Sunday, January 25, 2009

What is the goal of (Landsharing, Geonomics, Land Value Taxation) ?

The purpose of shifting taxes from taxes on buildings, wages, sales, to a tax on land, is to give all people an equal share of the earth's land or the rental income from that.

One way to think of it is that there are two pies.
One pie consists of all the land in the world, in the sense of all natural opportunities, including land, air, water, radio spectrum. The land has a rental value. This rental value for land, for example, can be found out by seeing what someone is willing to pay for a given parcel of land. This is often done with long-term leases. Air has a social cost which is the cost to battle the effects of pollution of that air. This "pie" is a gift of God/Nature which belongs to everyone in the world. If someone uses more than their share, they are indebted to the rest of humankind for that use. If we collected all the rent in an area (precinct, city, county, country) and divided and distributed it to all the permanent residents of that area, that would satisfy that debt. One effect of this tax or land rent collection would be to encourage frugal use of land, leaving more for others and for Nature to rejuvenate itself and protect our environment. It also allows communities to set up parks and beaches for the recreation of all.

The other pie represents what humans produce. Examples would be a worker's labor, a doctor's services, the production and showing of a movie, food. This "pie" is due to the individual's or organization's efforts and should not be taxed or divided. It takes nothing away from the common good. It does not need to be taxed. This encourages all people to work efficiently.

The folly of Socialism and Communism is that they try to divide both pies, taking away incentive to work. To the extent that democratic governments tax wages, buildings, and other work, they also destroy incentive to work. To the extent that governments leave land untaxed, they encourage land speculation and they encourage attempts to acquire more land than we need, leaving less for those who need it.

This does not have to be done in the whole world or entire country at once. Many cities in this country and others have instituted a two-tier real estate tax, whereby land is taxed at a higher rate than buildings. Examples are Pittsburgh, Pennsylvania, and Sydney, Australia. The result has been an increase in economic activity and the presence of more affordable housing. See:

Saturday, January 17, 2009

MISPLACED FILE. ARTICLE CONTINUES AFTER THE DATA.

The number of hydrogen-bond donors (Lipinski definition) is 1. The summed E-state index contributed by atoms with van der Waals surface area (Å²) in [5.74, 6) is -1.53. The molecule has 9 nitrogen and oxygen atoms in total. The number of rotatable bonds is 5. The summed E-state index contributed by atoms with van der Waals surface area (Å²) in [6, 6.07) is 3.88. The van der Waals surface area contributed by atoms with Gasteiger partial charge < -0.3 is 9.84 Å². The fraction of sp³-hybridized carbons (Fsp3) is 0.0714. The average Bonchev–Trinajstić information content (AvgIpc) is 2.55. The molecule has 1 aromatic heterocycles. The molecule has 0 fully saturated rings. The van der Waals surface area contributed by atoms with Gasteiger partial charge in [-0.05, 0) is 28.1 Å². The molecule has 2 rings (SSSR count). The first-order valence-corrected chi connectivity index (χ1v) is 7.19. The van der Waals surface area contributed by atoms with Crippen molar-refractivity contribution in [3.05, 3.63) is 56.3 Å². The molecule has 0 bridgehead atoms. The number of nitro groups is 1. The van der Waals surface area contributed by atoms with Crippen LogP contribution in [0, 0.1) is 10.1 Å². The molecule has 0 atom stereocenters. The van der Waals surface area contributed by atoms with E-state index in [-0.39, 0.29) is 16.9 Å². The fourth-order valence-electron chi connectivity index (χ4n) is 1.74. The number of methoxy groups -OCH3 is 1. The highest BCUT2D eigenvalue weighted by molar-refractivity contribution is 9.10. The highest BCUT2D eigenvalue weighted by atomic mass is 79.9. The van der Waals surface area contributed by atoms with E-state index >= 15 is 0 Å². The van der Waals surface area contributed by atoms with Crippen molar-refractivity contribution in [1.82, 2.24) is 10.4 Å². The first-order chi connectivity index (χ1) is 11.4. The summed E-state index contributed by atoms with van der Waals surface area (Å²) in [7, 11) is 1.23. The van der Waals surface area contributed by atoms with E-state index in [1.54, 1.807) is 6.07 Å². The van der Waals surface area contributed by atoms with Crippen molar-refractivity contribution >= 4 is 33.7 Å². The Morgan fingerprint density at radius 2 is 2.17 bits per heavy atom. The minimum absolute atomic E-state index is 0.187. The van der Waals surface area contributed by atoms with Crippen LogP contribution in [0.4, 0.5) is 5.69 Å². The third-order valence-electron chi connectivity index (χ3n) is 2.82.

Social Cost

One of the concepts that we need to understand is that of social cost, that is the cost of certain activities that is born not born by the person doing the activity, but by the public in general, particularly the public in the area where the activity take place. An example of this would be the cost of pollution, which is often not born by the polluter, but by those who live in the area, especially people who are most exposed to the pollution.

One way to discourage this is by shifting taxes from being based on what people earn, spend, or have, to being based on what we pollute. Sometimes these are called green taxes, Pigovian; an example would be a carbon tax.

A land tax is an example of a green tax. It discourages buying land only for speculative purposes, since those who don't use it by building on it, or employing people one it, would have to pay more tax that what they do now. That means that taxes could be lowered on those who do use the land by building and/or employing. Land tax is also green because it encourages frugal use of land, resulting in compact growth, which means that more trips are walkable, bike-able, or would require shorter driving or transit trips.

Some other sites which advocate for Land Value Tax rather than Tax on Work are:

Saturday, January 10, 2009


Since we are somewhere in a recession, maybe the beginning, maybe the middle, maybe the end, it's important that we try to find out what is going wrong. Most people say it's the lack of regulation of the banking and financial markets that have allowed a few to profit at the expense of the many.

I believe that the problem is that we don't differentiate between the wealth that we've earned (the fruits of our work) and the wealth that God/Nature has given us as a society.

Some others have done a lot of work in this regard and you can find their efforts online at:

We know that if something is taxed, it will be reduced: if we tax beer, beer sales will go down. In the same way if we tax work, wages and employment will go down.

If we tax land, the amount of land does not go down, but the demand for it will go down, because only those who want to use it will buy it, land speculators will not want it. If that happens, the purchase price of land will go down, by the law of supply and demand. The purchase price goes down because speculators (those who believe they can profit from the ride up the bubble) don't bid up the price so high.
This makes housing more affordable.
Untaxing work means that workers' wages are higher and that employers are motivated to create more jobs.

(to be continued)